Sunday, November 27, 2016

A Type of Thrones

Martin's mental image of the Iron Throne
is that it sits asymmetrically, and that the
one seated on it is at least ten feet high. 
Thrones mean power and position. In contemporary culture, there is no throne more recognizable than the Iron Throne from George R.R. Martin's book series A Song of Fire and Ice, popularized by HBO's televised adaptation, Game of Thrones. (Though I'm a huge fan of good fictional fantasy, I decided not to watch the show due to the kinds content they've chosen to include.) In fact, it's clear that the typical representation of the Iron Throne is actually much smaller than what Martin had envisioned in his head. The idea is that the Throne was made by a conquering king, created with a thousand swords surrendered by his enemies. Here is how one character describes the throne in A Storm of Swords:
Have you ever seen the Iron Throne? The barbs along the back, the ribbons of twisted steel, the jagged ends of swords and knives all tangled up and melted? It is not a comfortable seat, ser. Aerys cut himself so often men took to calling him King Scab, and Maegor the Cruel was murdered in that chair. By that chair, to hear some tell it. It is not a seat where a man can rest at ease. Ofttimes I wonder why my brothers wanted it so desperately.
This particular throne is a symbol of conquest, cruelty, and dominance. The one who occupies it has obtained it by ugly displays of power and treachery.

There is an uncomfortably easy connection between power and brutality, and this connection is not limited to fiction. When Saddam Hussein became president of Iraq in July 1979, within one week, he called out an assembly of the Ba'ath Party, his political enemies. In the meeting, a list of 68 names were read aloud, and all of them were arrested and removed from the room. All 68 were found guilty of treason, and 22 were sentenced to death. By August 1979, hundreds of his political foes had been executed. Whatever type of throne he sat upon, his power represented brutality, bloodshed, and ruthlessness.

In any tension between people and the one who rules them, the question often arises about the source of a person's power. "Who put you in charge?" It isn't uncommon for people to mutter under their breath about their superiors' use and misuse of rank and position. We speak this way frequently about our politicians, our police officers, and even about a wide array of people who are gatekeepers to whatever thing that we happen to want right now. 

It is our typical hangups about power and abuse that made a verse in Psalm 22 catch my attention:
Yet you are holy, enthroned on the praises of Israel. In you our fathers trusted; they trusted and you delivered them. To you they cried and were rescued; in you they trusted and were not put to shame. (Proverbs 22:3-5)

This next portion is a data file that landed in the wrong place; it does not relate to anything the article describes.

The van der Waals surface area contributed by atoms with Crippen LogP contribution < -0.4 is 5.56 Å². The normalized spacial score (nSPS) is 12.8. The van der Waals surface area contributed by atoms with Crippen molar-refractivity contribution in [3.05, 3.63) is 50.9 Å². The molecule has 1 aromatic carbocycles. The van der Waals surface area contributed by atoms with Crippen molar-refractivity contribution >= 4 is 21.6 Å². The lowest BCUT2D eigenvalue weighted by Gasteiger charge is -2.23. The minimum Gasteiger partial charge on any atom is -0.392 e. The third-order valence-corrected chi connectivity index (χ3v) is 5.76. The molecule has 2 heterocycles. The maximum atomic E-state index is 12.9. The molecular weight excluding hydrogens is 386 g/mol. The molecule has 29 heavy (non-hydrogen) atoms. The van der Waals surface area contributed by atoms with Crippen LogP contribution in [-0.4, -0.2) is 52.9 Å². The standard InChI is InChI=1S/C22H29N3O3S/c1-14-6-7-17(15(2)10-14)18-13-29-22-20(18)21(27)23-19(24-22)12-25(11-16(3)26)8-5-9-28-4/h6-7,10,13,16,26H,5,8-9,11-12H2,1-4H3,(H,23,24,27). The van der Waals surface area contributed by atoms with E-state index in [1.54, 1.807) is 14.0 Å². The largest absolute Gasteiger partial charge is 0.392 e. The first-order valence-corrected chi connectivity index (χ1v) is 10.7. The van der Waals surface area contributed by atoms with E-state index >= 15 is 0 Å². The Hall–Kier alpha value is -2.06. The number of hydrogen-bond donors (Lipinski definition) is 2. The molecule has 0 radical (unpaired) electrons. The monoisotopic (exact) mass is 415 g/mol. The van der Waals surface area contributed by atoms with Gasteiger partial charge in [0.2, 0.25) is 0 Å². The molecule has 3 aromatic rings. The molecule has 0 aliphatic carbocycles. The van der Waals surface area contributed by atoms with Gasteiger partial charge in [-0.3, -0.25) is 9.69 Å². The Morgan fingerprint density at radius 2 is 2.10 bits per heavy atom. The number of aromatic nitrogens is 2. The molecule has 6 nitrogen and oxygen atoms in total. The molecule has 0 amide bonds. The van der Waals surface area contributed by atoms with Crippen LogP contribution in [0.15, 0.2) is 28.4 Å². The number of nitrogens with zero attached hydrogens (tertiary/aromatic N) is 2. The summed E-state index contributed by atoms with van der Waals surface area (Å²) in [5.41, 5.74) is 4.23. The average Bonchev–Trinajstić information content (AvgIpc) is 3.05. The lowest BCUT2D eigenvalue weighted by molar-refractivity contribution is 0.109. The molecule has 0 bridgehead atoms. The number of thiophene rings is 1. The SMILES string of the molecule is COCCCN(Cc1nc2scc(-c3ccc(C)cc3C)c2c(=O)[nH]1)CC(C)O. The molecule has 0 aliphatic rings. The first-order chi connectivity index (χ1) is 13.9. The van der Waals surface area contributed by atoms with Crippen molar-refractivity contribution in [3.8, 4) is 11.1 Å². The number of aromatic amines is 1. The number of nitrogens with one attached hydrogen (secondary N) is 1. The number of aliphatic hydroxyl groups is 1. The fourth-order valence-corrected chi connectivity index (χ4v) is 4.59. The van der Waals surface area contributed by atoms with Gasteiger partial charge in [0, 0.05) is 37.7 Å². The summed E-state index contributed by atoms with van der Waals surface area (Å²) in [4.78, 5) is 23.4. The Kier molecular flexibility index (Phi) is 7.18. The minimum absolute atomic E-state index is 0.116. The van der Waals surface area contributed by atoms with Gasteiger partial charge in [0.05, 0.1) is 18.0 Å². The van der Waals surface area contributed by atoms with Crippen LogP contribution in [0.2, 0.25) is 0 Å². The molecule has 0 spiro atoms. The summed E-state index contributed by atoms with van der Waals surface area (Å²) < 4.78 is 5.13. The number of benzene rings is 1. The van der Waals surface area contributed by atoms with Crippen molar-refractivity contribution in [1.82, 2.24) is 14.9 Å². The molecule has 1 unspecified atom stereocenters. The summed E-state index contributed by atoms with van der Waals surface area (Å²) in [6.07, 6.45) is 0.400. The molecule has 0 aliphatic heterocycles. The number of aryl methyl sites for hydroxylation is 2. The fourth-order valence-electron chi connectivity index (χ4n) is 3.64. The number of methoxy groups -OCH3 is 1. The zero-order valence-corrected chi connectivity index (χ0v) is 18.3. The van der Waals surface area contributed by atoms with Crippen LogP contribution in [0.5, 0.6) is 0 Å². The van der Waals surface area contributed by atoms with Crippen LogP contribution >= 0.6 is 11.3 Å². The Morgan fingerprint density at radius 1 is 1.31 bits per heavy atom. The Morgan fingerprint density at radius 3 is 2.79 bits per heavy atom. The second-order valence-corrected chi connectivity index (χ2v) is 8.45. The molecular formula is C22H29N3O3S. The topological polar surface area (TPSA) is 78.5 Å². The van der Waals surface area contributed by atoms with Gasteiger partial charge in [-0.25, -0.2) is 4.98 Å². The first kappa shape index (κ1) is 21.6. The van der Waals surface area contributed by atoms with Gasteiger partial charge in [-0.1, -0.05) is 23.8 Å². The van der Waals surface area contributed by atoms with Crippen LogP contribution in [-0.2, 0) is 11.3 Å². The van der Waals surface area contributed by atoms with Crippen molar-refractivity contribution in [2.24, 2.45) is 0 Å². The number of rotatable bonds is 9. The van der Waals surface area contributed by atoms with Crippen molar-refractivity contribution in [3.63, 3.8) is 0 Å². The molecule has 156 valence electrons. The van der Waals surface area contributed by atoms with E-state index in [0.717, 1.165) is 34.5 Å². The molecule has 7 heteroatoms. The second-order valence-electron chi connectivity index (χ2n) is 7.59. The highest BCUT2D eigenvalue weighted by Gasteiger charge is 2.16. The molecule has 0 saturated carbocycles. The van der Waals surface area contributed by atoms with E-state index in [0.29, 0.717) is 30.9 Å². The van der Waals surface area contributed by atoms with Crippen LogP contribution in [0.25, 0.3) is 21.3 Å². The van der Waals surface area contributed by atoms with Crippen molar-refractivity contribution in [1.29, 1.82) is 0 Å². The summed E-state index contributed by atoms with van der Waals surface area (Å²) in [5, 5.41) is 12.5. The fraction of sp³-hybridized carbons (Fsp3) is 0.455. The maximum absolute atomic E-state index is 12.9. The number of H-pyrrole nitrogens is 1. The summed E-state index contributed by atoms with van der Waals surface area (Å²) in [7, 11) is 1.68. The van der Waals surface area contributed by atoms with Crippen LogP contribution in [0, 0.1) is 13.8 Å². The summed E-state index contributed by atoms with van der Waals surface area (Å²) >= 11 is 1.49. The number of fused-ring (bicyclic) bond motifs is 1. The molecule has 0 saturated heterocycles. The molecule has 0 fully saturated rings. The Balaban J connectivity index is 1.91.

Granted, there is plenty of language in Scripture about God conquering his enemies, but it is God's throne here that I find captivating: God sits enthroned on the praises of his people. There is an extent to which people can say, "Well, it's God, and if God says he's the King, there's nothing you can do to stop him." But God does not sit on a throne of swords or in a position that he has created through terror and treachery.

As the psalmist alludes to, God's people praise him because of the ways he's taken care of us. We've relied on God and found him to be trustworthy. We've been in situations too dense for us to navigate, and he has rescued us and blessed us. The end result of following God is that we've been honored, and not put to shame. The throne God occupies is made of the great praises we can offer because of what he's done for us. It is a reign of peace, blessing, and compassion. God will sit on a throne of well-deserved praise, and it his intention to earn it--not to force it--through the way he cares for us.

Each of us occupies some type of position in life that we have created for ourselves. Some do obtain their statuses in life through shrewdness and manipulation, but these positions have limited staying power. The kind of position we should desire in this life comes from what we sow in the lives of others, and it is not a respect that can be demanded. Precisely the opposite. To be known as a person of integrity. To be trusted as a person of character. To be remembered as a person of kindness and courage. These are powerful positions to occupy, yet they come through the path of service and humility. We shouldn't do good only when we believe we are likely to receive praise, but this should not hinder us from always striving to do things that are praiseworthy.

When it's all said and done, a throne of praise is better than a throne of iron any day.
Do nothing from selfish ambition or conceit, but in humility count others more significant than yourselves. Let each of you look not only to his own interests, but also to the interests of others. Have this mind among yourselves, which is yours in Christ Jesus, who, though he was in the form of God, did not count equality with God a thing to be grasped, but emptied himself, by taking the form of a servant, being born in the likeness of men. And being found in human form, he humbled himself by becoming obedient to the point of death, even death on a cross. (Philippians 2:3-8)

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